Creating a Library Publishing Program for Scholarly Books: Your Options Are Limited

Author: Kevin Hawkins

Abstract: Publishing programs in academic libraries vary in their scope, offerings, and business models. Despite the many forms that these programs take, I have argued in the past that various factors constrain the design of a start-up publishing operation. In this commentary, I discuss in greater depth the key questions to be addressed before establishing a library publishing program for scholarly books, arguing that the viable options are in fact quite limited.

Citation:   Lemke S, Mehrazar M, Mazarakis A and Peters I (2019) “When You Use Social Media You Are Not Working”: Barriers for the Use of Metrics in Social Sciences. Front. Res. Metr. Anal. 3:39. doi: 10.3389/frma.2018.00039



Source: Journal of Librarianship and Scholarly CommunicationS

Open Access and the Graduate Author: A Dissertation Anxiety Manual

Authors: Jill Cirasella and Polly Thistlethwaite

Abstract: The process of completing a dissertation is stressful—deadlines are scary, editing is hard, formatting is tricky, and defending is terrifying. (And, of course, postgraduate employment is often uncertain.) Now that dissertations are deposited and distributed electronically, students must perform yet another anxiety-inducing task: deciding whether they want to make their dissertations immediately open access (OA) or, at universities that require OA, coming to terms with openness. For some students, mostly in the humanities and some of the social sciences, who hope to transform their dissertations into books, OA has become a bogeyman, a supposed saboteur of book contracts and destroyer of careers.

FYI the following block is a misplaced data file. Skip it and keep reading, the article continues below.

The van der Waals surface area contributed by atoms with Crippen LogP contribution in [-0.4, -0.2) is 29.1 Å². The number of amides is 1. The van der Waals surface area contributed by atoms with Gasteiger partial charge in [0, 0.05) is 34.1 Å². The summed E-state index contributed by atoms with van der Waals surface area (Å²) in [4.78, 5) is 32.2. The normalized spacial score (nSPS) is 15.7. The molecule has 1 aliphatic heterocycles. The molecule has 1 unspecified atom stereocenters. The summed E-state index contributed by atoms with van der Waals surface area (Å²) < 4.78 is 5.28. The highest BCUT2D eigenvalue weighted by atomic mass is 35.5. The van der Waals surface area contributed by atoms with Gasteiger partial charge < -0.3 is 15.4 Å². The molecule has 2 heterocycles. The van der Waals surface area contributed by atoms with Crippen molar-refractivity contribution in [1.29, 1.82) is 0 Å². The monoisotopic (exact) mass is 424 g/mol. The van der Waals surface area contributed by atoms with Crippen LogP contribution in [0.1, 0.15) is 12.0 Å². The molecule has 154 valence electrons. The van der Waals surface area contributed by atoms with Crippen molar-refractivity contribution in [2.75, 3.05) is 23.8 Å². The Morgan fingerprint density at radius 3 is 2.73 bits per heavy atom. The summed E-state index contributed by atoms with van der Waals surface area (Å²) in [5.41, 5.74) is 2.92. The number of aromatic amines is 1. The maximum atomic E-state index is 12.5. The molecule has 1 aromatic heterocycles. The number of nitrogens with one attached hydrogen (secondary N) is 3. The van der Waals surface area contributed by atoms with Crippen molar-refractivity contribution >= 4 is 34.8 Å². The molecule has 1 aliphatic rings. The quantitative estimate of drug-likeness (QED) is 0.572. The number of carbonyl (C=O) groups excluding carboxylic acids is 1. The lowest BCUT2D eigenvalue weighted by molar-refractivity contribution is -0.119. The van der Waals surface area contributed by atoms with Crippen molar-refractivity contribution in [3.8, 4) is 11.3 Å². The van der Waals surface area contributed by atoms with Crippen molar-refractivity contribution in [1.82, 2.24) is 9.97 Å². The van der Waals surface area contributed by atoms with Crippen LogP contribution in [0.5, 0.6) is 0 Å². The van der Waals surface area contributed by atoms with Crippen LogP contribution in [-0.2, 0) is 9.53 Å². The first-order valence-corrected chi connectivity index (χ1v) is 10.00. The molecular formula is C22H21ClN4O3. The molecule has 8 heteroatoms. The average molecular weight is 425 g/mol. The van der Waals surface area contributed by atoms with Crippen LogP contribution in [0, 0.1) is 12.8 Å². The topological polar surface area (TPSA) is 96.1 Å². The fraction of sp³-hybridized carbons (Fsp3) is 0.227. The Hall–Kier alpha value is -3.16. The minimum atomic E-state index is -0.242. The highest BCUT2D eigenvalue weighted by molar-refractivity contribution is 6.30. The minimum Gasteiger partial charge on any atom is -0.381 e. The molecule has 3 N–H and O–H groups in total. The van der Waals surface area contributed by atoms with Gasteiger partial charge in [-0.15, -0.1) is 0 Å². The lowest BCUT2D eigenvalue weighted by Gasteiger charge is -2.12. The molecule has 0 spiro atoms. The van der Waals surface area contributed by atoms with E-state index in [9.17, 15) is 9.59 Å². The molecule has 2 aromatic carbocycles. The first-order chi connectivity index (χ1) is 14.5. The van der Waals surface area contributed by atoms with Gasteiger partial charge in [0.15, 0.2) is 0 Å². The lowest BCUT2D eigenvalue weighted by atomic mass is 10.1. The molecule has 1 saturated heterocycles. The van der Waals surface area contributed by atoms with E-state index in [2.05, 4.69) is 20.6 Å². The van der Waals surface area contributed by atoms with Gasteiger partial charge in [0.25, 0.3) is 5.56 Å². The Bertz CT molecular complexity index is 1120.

This chapter examines the various access-related anxieties that plague graduate students. It is a kind of diagnostic and statistical manual of dissertation anxieties—a “Dissertation Anxiety Manual,” if you will—describing anxieties surrounding book contracts, book sales, plagiarism, juvenilia, the ambiguity of the term online, and changes in scholarly research and production.

Citation: Cirasella, J., & Thistlethwaite, P. (2017). Open access and the graduate author: A dissertation anxiety manual. In K. L. Smith & K. A. Dickson (Eds.), Open access and the future of scholarly communication: Implementation (pp. 203-224). Lanham, MD: Rowman & Littlefield.

Source: CUNY Academic Works